The company keeps sales records of what they produced and sold year to year, and they rely on this data to help them make decisions of what to grow for future years. “For us it’s just about staying in balance. Numbers. I don’t want to grow 20,000 of one thing. I don’t want to grow 10 of one thing. I want to grow what makes sense based on what sold last year.”

Mark comes from a line of nurserymen. “My dad owned the biggest nursery chain in California. When I was growing up it was NurseryLand, and my dad’s dad was a nursery guy up in LA, and his dad was a rose grower in St. Louis.” Mark started Evergreen Nursery in 1973. Today it’s Mark’s son, Steven, who runs the day to day operations at Evergreen’s three landscape centers, and who’s helped update the company’s greenhouses. “My son is very techy compared to me; I’m just a mechanic. I keep things from being broken and find out ways to make things work,” he says.

Mark walks to an area where row upon row of young citrus stock are planted. Many have ripe fruit hanging from their branches. “What we are doing a lot of, by choice, is citrus.” Under the asian citrus psyllid quarantine shipments of citrus stock into and out of the county have virtually stopped, but for Evergreen that hasn’t been a problem. “We sell it all right here. There’s a few citrus growers here in San Diego that really do a fabulous job, but there’s still not really enough supply, and when the citrus psyllid made it a hard ballgame it made me even more invigorated about doing it.” There are 32 varieties of citrus planted. “We’re using this as a sort of citrus proving grounds. For us it’s not market testing, its more direct, it’s about taste. We’re not reliant on the overall market, we’re reliant on the market through our own stores. We bring our employees here and have them taste citrus, so that when Mrs Johnson - which I lovingly call our customer - when Mrs Johnson’s landscaper shows up and says Mrs Johnson wants a fruit tree garden, what do I want to give her? Our employees know because they’ve been out here tasting, and it really makes a difference.”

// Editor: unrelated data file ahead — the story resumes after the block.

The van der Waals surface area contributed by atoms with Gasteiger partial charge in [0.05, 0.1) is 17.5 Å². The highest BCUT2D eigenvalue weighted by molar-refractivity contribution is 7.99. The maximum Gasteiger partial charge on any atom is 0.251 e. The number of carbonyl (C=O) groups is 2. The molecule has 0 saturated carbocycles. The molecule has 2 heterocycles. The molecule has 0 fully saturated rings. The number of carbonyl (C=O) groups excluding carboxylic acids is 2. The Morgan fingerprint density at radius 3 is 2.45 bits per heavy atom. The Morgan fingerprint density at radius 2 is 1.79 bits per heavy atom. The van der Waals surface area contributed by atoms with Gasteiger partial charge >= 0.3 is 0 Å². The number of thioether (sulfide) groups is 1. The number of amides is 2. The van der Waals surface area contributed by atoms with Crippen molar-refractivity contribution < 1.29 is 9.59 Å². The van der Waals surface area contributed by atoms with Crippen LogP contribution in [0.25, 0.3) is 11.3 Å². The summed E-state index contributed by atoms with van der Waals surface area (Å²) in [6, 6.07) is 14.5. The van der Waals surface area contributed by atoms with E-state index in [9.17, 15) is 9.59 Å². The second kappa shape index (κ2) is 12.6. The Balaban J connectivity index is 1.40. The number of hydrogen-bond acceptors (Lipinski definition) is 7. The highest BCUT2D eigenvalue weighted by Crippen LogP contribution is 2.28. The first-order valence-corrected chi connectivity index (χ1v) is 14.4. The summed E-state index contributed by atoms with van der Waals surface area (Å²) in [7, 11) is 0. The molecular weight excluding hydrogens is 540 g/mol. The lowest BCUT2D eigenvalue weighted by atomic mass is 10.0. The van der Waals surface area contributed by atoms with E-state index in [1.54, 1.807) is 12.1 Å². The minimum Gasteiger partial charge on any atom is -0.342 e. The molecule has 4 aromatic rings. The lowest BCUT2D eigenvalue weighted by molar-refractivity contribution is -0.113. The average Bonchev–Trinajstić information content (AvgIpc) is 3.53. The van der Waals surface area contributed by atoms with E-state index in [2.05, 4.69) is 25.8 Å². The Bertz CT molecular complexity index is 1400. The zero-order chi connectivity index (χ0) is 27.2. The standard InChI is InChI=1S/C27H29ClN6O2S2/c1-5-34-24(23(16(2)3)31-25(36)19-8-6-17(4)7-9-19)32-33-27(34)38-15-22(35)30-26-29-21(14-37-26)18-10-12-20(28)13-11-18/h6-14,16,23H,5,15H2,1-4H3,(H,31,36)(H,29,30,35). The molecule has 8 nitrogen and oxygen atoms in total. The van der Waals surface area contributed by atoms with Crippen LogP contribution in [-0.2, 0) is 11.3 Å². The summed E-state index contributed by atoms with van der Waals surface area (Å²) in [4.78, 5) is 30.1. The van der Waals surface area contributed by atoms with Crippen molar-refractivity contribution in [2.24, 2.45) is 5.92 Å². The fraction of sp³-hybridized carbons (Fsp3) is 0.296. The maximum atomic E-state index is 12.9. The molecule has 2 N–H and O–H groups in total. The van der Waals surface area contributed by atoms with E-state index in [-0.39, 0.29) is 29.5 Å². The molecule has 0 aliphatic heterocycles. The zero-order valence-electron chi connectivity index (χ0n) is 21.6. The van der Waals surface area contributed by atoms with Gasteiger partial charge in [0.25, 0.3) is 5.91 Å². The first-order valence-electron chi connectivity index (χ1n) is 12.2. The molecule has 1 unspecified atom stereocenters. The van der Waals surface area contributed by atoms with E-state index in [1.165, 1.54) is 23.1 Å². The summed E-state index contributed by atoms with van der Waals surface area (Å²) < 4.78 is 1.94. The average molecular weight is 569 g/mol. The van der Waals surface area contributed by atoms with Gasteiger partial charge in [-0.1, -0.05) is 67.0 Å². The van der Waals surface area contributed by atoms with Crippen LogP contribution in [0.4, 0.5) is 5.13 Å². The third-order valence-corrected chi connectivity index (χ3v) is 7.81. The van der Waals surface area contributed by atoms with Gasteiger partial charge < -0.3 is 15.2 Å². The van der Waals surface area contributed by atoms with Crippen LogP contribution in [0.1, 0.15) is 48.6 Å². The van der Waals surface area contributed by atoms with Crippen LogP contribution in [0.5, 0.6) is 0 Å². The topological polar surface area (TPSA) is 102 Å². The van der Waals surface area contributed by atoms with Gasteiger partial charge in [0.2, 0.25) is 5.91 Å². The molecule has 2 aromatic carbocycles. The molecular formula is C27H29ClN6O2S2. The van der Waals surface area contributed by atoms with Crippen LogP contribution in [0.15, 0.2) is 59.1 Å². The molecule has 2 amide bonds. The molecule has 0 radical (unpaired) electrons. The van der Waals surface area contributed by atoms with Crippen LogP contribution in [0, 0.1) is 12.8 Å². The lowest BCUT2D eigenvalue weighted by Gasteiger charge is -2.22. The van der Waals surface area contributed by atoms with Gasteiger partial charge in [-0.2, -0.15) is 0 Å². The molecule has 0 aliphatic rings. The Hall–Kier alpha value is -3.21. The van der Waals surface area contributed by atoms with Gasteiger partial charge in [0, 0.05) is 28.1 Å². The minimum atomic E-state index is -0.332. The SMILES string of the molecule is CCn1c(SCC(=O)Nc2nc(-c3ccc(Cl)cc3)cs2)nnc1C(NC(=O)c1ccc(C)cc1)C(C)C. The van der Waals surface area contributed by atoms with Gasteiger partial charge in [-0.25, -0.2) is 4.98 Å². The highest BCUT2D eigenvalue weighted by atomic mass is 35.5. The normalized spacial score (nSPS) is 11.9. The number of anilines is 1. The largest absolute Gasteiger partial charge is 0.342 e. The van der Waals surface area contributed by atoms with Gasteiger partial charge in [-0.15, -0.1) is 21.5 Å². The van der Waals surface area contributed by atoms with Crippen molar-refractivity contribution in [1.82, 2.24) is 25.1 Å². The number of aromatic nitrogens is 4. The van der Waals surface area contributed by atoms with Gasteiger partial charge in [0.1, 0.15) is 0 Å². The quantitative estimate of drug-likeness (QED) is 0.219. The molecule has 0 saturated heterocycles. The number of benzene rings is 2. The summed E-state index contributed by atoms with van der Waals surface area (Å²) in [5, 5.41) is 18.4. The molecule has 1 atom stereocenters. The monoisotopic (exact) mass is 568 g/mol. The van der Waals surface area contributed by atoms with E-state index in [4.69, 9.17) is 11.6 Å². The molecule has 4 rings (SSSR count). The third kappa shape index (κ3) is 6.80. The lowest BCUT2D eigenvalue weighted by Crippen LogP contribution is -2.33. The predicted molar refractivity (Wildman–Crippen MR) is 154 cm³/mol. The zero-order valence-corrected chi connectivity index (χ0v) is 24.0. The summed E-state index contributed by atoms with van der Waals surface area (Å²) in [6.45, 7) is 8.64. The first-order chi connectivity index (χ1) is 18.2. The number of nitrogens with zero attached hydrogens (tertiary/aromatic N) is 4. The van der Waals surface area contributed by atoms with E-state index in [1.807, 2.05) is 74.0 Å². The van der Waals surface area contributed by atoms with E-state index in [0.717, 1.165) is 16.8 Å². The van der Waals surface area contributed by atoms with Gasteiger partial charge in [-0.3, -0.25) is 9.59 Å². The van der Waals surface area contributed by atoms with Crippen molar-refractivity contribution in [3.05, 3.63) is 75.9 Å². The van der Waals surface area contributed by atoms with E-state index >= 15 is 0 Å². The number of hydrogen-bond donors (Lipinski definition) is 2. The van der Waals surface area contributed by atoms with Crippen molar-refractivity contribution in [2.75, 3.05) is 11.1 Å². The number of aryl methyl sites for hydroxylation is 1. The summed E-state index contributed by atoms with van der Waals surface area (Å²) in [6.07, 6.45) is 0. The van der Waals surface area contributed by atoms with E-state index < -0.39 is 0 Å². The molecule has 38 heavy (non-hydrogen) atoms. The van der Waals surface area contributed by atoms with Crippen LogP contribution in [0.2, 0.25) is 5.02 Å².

Grow what people want at the right numbers, work with the setbacks and challenges, keep the numbers balanced; Mark applies a similar principal to resources. On the property we’re touring he says, “There’s 4 wells and enough solar panels to run them all, and that’s basically it. That’s sort of the way of the future for agriculture in San Diego. Have a well and a solar panel. That way you can function.” By limiting the price variables of water and energy, he thinks, a farmer can make a go of it.

Mark has been in the business long enough to have seen many things before. We walk past a stand of Queen palms rising high into the air. He notes, “a few years ago, Queen palms went on their ear. You couldn’t give them away. But we’re still selling some right now. So these things kind of come in circles.” And as the cycles keep turning, Mark and Evergreen Nursery will try to stay balanced.

Friends of Farming San Diego County            420 South Broadway, Suite 200, Escondido, CA 92025          760-745-3023             taylor@sdfarmbureau.org